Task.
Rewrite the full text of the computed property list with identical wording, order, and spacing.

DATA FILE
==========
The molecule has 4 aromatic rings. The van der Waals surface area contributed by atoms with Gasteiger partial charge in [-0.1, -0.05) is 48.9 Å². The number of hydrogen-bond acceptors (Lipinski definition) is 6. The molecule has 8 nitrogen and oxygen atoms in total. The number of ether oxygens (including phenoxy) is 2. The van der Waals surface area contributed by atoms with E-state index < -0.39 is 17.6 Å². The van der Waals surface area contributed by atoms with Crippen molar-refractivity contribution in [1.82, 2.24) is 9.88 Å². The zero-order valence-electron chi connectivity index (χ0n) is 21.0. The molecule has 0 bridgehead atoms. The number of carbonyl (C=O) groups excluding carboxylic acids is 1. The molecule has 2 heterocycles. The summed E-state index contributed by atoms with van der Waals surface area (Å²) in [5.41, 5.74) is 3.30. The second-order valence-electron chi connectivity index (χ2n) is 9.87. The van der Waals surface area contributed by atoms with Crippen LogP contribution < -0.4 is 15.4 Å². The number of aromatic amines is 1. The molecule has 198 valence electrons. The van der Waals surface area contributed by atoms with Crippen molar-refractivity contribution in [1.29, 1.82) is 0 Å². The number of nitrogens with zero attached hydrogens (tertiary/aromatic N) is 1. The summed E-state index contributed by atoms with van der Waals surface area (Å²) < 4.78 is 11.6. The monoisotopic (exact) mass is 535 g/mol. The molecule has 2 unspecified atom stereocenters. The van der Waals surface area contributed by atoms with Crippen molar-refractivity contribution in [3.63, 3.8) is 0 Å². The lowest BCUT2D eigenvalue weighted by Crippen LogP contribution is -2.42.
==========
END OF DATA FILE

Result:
The molecule has 4 aromatic rings. The van der Waals surface area contributed by atoms with Gasteiger partial charge in [-0.1, -0.05) is 48.9 Å². The number of hydrogen-bond acceptors (Lipinski definition) is 6. The molecule has 8 nitrogen and oxygen atoms in total. The number of ether oxygens (including phenoxy) is 2. The van der Waals surface area contributed by atoms with E-state index < -0.39 is 17.6 Å². The van der Waals surface area contributed by atoms with Crippen molar-refractivity contribution in [1.82, 2.24) is 9.88 Å². The zero-order valence-electron chi connectivity index (χ0n) is 21.0. The molecule has 0 bridgehead atoms. The number of carbonyl (C=O) groups excluding carboxylic acids is 1. The molecule has 2 heterocycles. The summed E-state index contributed by atoms with van der Waals surface area (Å²) in [5.41, 5.74) is 3.30. The second-order valence-electron chi connectivity index (χ2n) is 9.87. The van der Waals surface area contributed by atoms with Crippen LogP contribution < -0.4 is 15.4 Å². The number of aromatic amines is 1. The molecule has 198 valence electrons. The van der Waals surface area contributed by atoms with Crippen molar-refractivity contribution in [1.29, 1.82) is 0 Å². The number of nitrogens with zero attached hydrogens (tertiary/aromatic N) is 1. The summed E-state index contributed by atoms with van der Waals surface area (Å²) < 4.78 is 11.6. The monoisotopic (exact) mass is 535 g/mol. The molecule has 2 unspecified atom stereocenters. The van der Waals surface area contributed by atoms with Crippen molar-refractivity contribution in [3.63, 3.8) is 0 Å². The lowest BCUT2D eigenvalue weighted by Crippen LogP contribution is -2.42.